Here are a few other things I noticed about the Bermuda grass:
  • The areas that were covered with cardboard had a very low concentration of Bermuda grass when compared to other areas. 
  • The Bermuda grass under the cardboard was close to the surface and easier to remove than in the exposed areas.  
  • A similar situation evolved underneath the tarp I placed earlier in the summer.  

While my back isn't too happy with me at the moment I can rest knowing that a major step in the reclamation of the garden has been accomplished.  The 2012 garden will be better, much better.  There will be Bermuda grass to emerge in the future, I'm sure of it, after all it's like the song that never ends...it goes on and on my friend...

Friday, November 18, 2011

Still Hanging in There!

This time of year it's interesting to see which plants are still performing well.  If we pay attention to how things perform and how long they last we can make better decisions when designing our gardens with plants in the future.  If you want to extend the foliage we need to note which plants have long lasting foliage.  The same goes for blooms too.  So which plants are still retaining foliage in mid November?  Which plants still have blooms?  Which plants in my garden are still hanging in there?  Let's take a look!

'Oranges and Lemons' gaillardia sure is a trooper!  4-5 frosts have fallen upon our garden yet it keeps blooming.  It's fading but still hanging on.

The oak leaf hydrangeas are still hanging on to their fall foliage. I'm a fan of the burgundy colored leaves.  The fact that they are so large really lets the oak leaf hydrangeas stand out when all other deciduous plants have gone bare.

Most of this 'Shasta' doublefile viburnum has lost most of its leaves but in keeping with the theme of today's post there are still some leaves hanging on!  It's one of my all-time favorite spring flowering shrubs but it's pretty cool three out of four seasons.

Other viburnums still have pretty much all their leaves and are just beginning their fall color transformation.  This arrowood is beginning to show signs of the color changes.

This Viburnum x burkwoodii is holding off the leaf drop as well.  It's a very fragrant flowering viburnum in the spring time and ought to be in everyone's garden!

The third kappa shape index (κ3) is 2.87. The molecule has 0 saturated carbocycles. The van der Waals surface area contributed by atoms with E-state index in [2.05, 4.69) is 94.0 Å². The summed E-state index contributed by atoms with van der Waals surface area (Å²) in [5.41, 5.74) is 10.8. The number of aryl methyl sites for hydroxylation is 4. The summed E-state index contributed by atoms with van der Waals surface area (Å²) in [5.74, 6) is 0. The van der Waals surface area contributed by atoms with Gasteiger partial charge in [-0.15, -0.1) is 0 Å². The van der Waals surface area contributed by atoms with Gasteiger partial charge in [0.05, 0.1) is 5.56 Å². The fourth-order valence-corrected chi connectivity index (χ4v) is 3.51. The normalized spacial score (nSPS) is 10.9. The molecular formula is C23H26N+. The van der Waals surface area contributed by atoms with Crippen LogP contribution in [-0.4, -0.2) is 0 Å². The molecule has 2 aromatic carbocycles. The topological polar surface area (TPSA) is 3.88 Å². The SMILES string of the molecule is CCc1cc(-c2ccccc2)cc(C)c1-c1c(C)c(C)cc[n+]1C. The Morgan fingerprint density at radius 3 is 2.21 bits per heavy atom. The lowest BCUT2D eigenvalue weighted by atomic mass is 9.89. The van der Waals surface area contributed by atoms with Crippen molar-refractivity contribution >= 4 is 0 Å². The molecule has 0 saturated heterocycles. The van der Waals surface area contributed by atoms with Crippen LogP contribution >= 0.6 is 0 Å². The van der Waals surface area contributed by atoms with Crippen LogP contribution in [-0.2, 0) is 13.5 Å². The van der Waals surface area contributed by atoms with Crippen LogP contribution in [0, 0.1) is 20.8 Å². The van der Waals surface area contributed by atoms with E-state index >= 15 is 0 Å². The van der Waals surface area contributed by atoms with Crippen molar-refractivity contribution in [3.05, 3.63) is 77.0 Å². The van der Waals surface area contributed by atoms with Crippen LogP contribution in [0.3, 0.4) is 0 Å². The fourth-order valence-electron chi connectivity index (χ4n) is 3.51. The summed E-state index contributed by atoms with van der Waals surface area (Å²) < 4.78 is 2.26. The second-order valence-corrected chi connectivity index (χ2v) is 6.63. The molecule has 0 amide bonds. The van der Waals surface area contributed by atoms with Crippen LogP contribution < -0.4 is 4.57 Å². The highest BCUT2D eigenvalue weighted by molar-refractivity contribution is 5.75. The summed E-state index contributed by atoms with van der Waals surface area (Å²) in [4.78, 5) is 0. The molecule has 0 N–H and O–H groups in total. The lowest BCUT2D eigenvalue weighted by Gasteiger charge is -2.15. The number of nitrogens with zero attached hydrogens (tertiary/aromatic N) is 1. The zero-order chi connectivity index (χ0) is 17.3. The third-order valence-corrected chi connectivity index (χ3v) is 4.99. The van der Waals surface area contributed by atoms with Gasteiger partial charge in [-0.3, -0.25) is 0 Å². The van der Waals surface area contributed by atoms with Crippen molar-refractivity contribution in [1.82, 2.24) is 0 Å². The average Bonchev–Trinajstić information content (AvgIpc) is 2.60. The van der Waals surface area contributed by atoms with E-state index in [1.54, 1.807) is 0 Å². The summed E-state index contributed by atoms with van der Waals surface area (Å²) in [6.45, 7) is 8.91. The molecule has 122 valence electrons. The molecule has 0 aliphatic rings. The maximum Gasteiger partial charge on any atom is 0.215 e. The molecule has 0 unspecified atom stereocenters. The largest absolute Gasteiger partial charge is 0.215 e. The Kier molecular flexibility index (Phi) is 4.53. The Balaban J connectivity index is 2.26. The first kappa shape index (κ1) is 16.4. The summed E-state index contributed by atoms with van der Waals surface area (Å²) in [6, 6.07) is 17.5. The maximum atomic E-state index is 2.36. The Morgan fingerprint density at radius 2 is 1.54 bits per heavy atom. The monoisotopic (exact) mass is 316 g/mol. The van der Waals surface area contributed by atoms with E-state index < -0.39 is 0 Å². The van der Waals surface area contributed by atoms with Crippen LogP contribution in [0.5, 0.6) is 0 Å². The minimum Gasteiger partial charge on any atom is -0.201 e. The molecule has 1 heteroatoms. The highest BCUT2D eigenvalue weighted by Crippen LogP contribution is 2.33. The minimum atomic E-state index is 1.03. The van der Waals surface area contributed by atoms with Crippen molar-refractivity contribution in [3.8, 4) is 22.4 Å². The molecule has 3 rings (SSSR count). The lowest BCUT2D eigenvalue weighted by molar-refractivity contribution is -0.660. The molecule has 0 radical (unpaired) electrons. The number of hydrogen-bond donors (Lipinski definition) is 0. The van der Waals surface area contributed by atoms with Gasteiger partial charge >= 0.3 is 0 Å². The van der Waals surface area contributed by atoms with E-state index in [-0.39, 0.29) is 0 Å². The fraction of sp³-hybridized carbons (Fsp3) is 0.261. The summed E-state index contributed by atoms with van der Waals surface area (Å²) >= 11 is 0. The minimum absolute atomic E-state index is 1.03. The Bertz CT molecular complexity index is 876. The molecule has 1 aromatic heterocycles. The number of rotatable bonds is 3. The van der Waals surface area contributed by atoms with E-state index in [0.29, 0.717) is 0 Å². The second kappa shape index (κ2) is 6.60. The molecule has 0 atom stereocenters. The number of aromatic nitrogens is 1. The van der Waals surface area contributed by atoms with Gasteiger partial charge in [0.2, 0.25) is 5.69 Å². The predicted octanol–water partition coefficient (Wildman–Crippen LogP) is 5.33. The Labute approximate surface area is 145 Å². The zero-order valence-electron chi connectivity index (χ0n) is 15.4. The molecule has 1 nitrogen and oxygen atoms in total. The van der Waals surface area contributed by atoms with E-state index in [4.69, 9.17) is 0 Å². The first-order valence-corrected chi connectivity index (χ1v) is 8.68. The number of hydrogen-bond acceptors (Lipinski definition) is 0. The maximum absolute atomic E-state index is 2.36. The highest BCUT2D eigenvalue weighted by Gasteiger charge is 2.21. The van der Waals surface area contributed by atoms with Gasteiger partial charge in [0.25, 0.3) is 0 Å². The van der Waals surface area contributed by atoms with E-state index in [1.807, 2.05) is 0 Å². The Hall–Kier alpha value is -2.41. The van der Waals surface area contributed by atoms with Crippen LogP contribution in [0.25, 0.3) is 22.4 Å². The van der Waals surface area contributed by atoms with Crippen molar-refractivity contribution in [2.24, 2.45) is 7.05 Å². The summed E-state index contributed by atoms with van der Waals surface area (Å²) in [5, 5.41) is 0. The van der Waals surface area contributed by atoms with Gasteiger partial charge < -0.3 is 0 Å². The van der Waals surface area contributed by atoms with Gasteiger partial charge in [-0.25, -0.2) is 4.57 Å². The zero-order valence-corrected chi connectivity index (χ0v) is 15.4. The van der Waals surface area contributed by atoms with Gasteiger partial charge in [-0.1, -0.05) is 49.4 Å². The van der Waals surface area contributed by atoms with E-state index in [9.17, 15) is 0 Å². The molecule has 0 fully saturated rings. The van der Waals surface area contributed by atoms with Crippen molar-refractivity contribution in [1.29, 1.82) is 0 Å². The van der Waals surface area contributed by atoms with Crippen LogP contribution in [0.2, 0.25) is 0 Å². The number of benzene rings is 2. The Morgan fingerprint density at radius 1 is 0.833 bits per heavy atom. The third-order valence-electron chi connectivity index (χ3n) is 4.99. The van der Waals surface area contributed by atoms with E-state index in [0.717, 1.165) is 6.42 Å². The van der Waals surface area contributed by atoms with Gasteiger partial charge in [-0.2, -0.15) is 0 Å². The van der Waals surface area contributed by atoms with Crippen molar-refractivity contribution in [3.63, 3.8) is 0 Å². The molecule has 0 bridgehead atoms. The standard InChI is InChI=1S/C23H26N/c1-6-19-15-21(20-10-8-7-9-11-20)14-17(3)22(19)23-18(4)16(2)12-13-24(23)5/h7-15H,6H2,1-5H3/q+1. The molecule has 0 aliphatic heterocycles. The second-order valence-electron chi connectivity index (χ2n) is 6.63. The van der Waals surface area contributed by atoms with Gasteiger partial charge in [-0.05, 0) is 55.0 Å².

What's hanging on in your garden?

Wednesday, November 16, 2011

Japanese Maple on Fire!

Of all the fall colors I've seen this year the Japanese maples seem to have topped all other trees.  This Japanese maple at my mom's house was figuratively on fire with red foliage lighting up the scenery.  I didn't have my camera with me when it was at its peak but even past peak it's beauty can still be seen.

When bare this Japanese maple (possibly a 'Bloodgood') has a cool vase shaped form. 

 I've always enjoyed seeing pictures of falling leaves making a carpet of foliage on the garden grounds.

This maple is the mother plant of the Japanese maple I planted for dad.  Together with another Japanese maple I planted earlier in the summer (which is also from the same tree) it should one day provide a spectacular fall show.

Japanese maples may take some time to grow but the wait is worth it! 

Tuesday, November 15, 2011

It's Time for a Little More Green

Yesterday in the garden I finally got around to adding more evergreen plants. When the deciduous trees drop their leaves every fall the garden is left bare with very few spots of color. The blank slate of yard we inherited over four years ago has grown and matured every year but there has always been the notable lack of evergreen foliage. Maybe that's because evergreens aren't as interesting when all those other plants are blooming or putting on fancy foliage in the spring and summer. In the winter evergreens take the stage like no other garden residents. Perhaps my main reason for not adding more evergreens is that they can be pricy.  The small ones aren't bad at all but to get a plant of any size you can expect to pay upwards of $40-$50 per plant. That's why when my neighbor offered to let me have some of the evergreens he was removing I said "sure!"

My neighbor is a landscaper who installs quite a few plants and trees for various clients.  Two of the plants he was removing had just grown to big for the location.  Two others were part of a group of five where three had died.  This summer wasn't a kind one to many arborvitae.  The fifth plant he was removing was a 'Black Dragon' cryptomeria which had an unfortunate infestation of bagworms.   Four of the evergreens I planted in the back of the yard near the shed.

This arborvitae and the one on the left edge of the picture are two parts of a puzzle.  This corner is only part shade but becomes more shady each year.  Behind the arborvitae there is a circle where some future hydrangeas may fund a home.  

These junipers have beautiful foliage but I'm not sure they will survive since the root balls were small in proportion to the tree.  The junipers are about 6'-7' tall now with root balls less than 18" in diameter.  Some creative staking was required.  When removing and transplanting shrubs and trees always try to get as much of the root ball as possible.  I'll be out taking cuttings of these two plants very soon, just in case they don't make it.  In between the two evergreens are two evergreen rhododendrons that are about knee high.  I'm attempting to build a privacy screen along our back property line.